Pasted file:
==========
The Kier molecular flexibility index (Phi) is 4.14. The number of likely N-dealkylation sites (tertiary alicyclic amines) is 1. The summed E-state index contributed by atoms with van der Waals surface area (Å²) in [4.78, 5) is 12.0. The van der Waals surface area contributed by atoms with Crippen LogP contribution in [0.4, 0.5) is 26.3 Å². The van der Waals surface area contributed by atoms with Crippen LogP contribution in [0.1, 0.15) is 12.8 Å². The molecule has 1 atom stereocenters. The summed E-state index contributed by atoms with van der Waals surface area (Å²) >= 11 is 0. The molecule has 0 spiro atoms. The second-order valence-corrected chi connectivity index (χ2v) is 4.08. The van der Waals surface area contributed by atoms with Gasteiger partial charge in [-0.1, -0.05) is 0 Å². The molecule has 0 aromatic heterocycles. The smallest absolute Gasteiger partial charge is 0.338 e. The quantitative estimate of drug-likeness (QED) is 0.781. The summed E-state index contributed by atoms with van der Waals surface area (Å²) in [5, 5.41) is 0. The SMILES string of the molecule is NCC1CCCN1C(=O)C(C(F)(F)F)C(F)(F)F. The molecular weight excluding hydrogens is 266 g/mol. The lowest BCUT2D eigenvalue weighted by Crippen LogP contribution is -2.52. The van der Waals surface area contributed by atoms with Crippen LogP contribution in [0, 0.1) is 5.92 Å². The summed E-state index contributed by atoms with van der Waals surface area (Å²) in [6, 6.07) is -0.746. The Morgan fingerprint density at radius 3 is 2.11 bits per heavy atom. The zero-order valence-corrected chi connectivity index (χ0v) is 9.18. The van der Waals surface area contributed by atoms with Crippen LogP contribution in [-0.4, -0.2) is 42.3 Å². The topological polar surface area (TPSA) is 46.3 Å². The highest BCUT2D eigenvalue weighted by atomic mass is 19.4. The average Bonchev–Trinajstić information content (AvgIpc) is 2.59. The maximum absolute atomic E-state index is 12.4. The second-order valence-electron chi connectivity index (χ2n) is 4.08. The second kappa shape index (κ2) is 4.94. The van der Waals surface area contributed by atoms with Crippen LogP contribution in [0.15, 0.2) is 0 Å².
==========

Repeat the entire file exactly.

The Kier molecular flexibility index (Phi) is 4.14. The number of likely N-dealkylation sites (tertiary alicyclic amines) is 1. The summed E-state index contributed by atoms with van der Waals surface area (Å²) in [4.78, 5) is 12.0. The van der Waals surface area contributed by atoms with Crippen LogP contribution in [0.4, 0.5) is 26.3 Å². The van der Waals surface area contributed by atoms with Crippen LogP contribution in [0.1, 0.15) is 12.8 Å². The molecule has 1 atom stereocenters. The summed E-state index contributed by atoms with van der Waals surface area (Å²) >= 11 is 0. The molecule has 0 spiro atoms. The second-order valence-corrected chi connectivity index (χ2v) is 4.08. The van der Waals surface area contributed by atoms with Gasteiger partial charge in [-0.1, -0.05) is 0 Å². The molecule has 0 aromatic heterocycles. The smallest absolute Gasteiger partial charge is 0.338 e. The quantitative estimate of drug-likeness (QED) is 0.781. The summed E-state index contributed by atoms with van der Waals surface area (Å²) in [5, 5.41) is 0. The SMILES string of the molecule is NCC1CCCN1C(=O)C(C(F)(F)F)C(F)(F)F. The molecular weight excluding hydrogens is 266 g/mol. The lowest BCUT2D eigenvalue weighted by Crippen LogP contribution is -2.52. The van der Waals surface area contributed by atoms with Crippen LogP contribution in [0, 0.1) is 5.92 Å². The summed E-state index contributed by atoms with van der Waals surface area (Å²) in [6, 6.07) is -0.746. The Morgan fingerprint density at radius 3 is 2.11 bits per heavy atom. The zero-order valence-corrected chi connectivity index (χ0v) is 9.18. The van der Waals surface area contributed by atoms with Crippen LogP contribution in [-0.4, -0.2) is 42.3 Å². The topological polar surface area (TPSA) is 46.3 Å². The highest BCUT2D eigenvalue weighted by atomic mass is 19.4. The average Bonchev–Trinajstić information content (AvgIpc) is 2.59. The maximum absolute atomic E-state index is 12.4. The second-order valence-electron chi connectivity index (χ2n) is 4.08. The second kappa shape index (κ2) is 4.94. The van der Waals surface area contributed by atoms with Crippen LogP contribution in [0.15, 0.2) is 0 Å².